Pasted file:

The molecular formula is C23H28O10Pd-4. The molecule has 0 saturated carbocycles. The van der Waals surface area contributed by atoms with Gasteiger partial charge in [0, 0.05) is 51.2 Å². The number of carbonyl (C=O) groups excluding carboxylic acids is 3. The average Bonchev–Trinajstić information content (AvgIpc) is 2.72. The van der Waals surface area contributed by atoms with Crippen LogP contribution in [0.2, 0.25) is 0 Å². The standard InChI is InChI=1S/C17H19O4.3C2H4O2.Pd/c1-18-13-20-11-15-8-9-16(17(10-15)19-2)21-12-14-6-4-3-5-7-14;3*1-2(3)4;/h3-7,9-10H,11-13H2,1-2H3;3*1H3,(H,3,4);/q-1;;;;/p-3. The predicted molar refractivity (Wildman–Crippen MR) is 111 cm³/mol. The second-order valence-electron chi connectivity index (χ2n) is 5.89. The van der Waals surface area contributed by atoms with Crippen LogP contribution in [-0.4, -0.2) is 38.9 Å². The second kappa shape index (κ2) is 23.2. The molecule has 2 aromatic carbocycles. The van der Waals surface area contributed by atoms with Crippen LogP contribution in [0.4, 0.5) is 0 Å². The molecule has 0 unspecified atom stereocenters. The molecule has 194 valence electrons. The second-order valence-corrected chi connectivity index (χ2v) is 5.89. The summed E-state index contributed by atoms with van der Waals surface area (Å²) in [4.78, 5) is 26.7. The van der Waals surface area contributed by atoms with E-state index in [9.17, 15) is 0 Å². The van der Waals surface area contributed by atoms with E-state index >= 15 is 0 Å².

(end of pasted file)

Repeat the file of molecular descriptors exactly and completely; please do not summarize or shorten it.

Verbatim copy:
The molecular formula is C23H28O10Pd-4. The molecule has 0 saturated carbocycles. The van der Waals surface area contributed by atoms with Gasteiger partial charge in [0, 0.05) is 51.2 Å². The number of carbonyl (C=O) groups excluding carboxylic acids is 3. The average Bonchev–Trinajstić information content (AvgIpc) is 2.72. The van der Waals surface area contributed by atoms with Crippen LogP contribution in [0.2, 0.25) is 0 Å². The standard InChI is InChI=1S/C17H19O4.3C2H4O2.Pd/c1-18-13-20-11-15-8-9-16(17(10-15)19-2)21-12-14-6-4-3-5-7-14;3*1-2(3)4;/h3-7,9-10H,11-13H2,1-2H3;3*1H3,(H,3,4);/q-1;;;;/p-3. The predicted molar refractivity (Wildman–Crippen MR) is 111 cm³/mol. The second-order valence-electron chi connectivity index (χ2n) is 5.89. The van der Waals surface area contributed by atoms with Crippen LogP contribution in [-0.4, -0.2) is 38.9 Å². The second kappa shape index (κ2) is 23.2. The molecule has 2 aromatic carbocycles. The van der Waals surface area contributed by atoms with Crippen LogP contribution in [0.4, 0.5) is 0 Å². The molecule has 0 unspecified atom stereocenters. The molecule has 194 valence electrons. The second-order valence-corrected chi connectivity index (χ2v) is 5.89. The summed E-state index contributed by atoms with van der Waals surface area (Å²) in [4.78, 5) is 26.7. The van der Waals surface area contributed by atoms with E-state index in [9.17, 15) is 0 Å². The van der Waals surface area contributed by atoms with E-state index >= 15 is 0 Å².